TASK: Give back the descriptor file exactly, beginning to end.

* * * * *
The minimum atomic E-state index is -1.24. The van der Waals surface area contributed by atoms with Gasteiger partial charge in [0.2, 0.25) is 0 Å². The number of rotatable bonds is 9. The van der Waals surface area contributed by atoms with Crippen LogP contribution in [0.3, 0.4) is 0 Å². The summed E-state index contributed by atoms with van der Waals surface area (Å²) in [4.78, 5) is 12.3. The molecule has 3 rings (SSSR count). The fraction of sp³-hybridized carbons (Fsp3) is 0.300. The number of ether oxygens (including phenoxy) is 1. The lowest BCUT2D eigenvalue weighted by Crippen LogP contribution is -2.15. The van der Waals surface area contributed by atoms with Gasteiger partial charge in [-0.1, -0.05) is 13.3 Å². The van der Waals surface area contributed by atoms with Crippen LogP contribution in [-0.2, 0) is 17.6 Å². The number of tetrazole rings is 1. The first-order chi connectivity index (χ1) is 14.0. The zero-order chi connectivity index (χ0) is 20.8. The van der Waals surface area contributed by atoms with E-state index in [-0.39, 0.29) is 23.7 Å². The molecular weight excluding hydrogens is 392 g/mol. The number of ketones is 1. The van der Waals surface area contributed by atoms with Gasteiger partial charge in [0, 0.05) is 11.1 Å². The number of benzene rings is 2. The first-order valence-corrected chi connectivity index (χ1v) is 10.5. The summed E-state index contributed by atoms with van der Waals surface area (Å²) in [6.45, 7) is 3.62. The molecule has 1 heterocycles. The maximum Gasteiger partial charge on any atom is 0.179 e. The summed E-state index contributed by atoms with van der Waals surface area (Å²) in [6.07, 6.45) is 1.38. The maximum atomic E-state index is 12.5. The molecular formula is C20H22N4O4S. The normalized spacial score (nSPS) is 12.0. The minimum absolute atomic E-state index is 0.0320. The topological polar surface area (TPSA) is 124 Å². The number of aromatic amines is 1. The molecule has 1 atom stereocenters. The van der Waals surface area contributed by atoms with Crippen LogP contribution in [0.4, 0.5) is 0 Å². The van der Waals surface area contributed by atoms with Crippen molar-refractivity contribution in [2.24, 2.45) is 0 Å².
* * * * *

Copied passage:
The minimum atomic E-state index is -1.24. The van der Waals surface area contributed by atoms with Gasteiger partial charge in [0.2, 0.25) is 0 Å². The number of rotatable bonds is 9. The van der Waals surface area contributed by atoms with Crippen LogP contribution in [0.3, 0.4) is 0 Å². The summed E-state index contributed by atoms with van der Waals surface area (Å²) in [4.78, 5) is 12.3. The molecule has 3 rings (SSSR count). The fraction of sp³-hybridized carbons (Fsp3) is 0.300. The number of ether oxygens (including phenoxy) is 1. The lowest BCUT2D eigenvalue weighted by Crippen LogP contribution is -2.15. The van der Waals surface area contributed by atoms with Gasteiger partial charge in [-0.1, -0.05) is 13.3 Å². The van der Waals surface area contributed by atoms with Crippen LogP contribution in [-0.2, 0) is 17.6 Å². The number of tetrazole rings is 1. The first-order chi connectivity index (χ1) is 14.0. The zero-order chi connectivity index (χ0) is 20.8. The van der Waals surface area contributed by atoms with E-state index in [-0.39, 0.29) is 23.7 Å². The molecular weight excluding hydrogens is 392 g/mol. The number of ketones is 1. The van der Waals surface area contributed by atoms with Gasteiger partial charge in [0, 0.05) is 11.1 Å². The number of benzene rings is 2. The first-order valence-corrected chi connectivity index (χ1v) is 10.5. The summed E-state index contributed by atoms with van der Waals surface area (Å²) in [6.45, 7) is 3.62. The molecule has 1 heterocycles. The maximum Gasteiger partial charge on any atom is 0.179 e. The summed E-state index contributed by atoms with van der Waals surface area (Å²) in [6.07, 6.45) is 1.38. The maximum atomic E-state index is 12.5. The molecular formula is C20H22N4O4S. The normalized spacial score (nSPS) is 12.0. The minimum absolute atomic E-state index is 0.0320. The topological polar surface area (TPSA) is 124 Å². The number of aromatic amines is 1. The molecule has 1 atom stereocenters. The van der Waals surface area contributed by atoms with Crippen LogP contribution in [0.4, 0.5) is 0 Å². The van der Waals surface area contributed by atoms with Crippen molar-refractivity contribution in [2.24, 2.45) is 0 Å².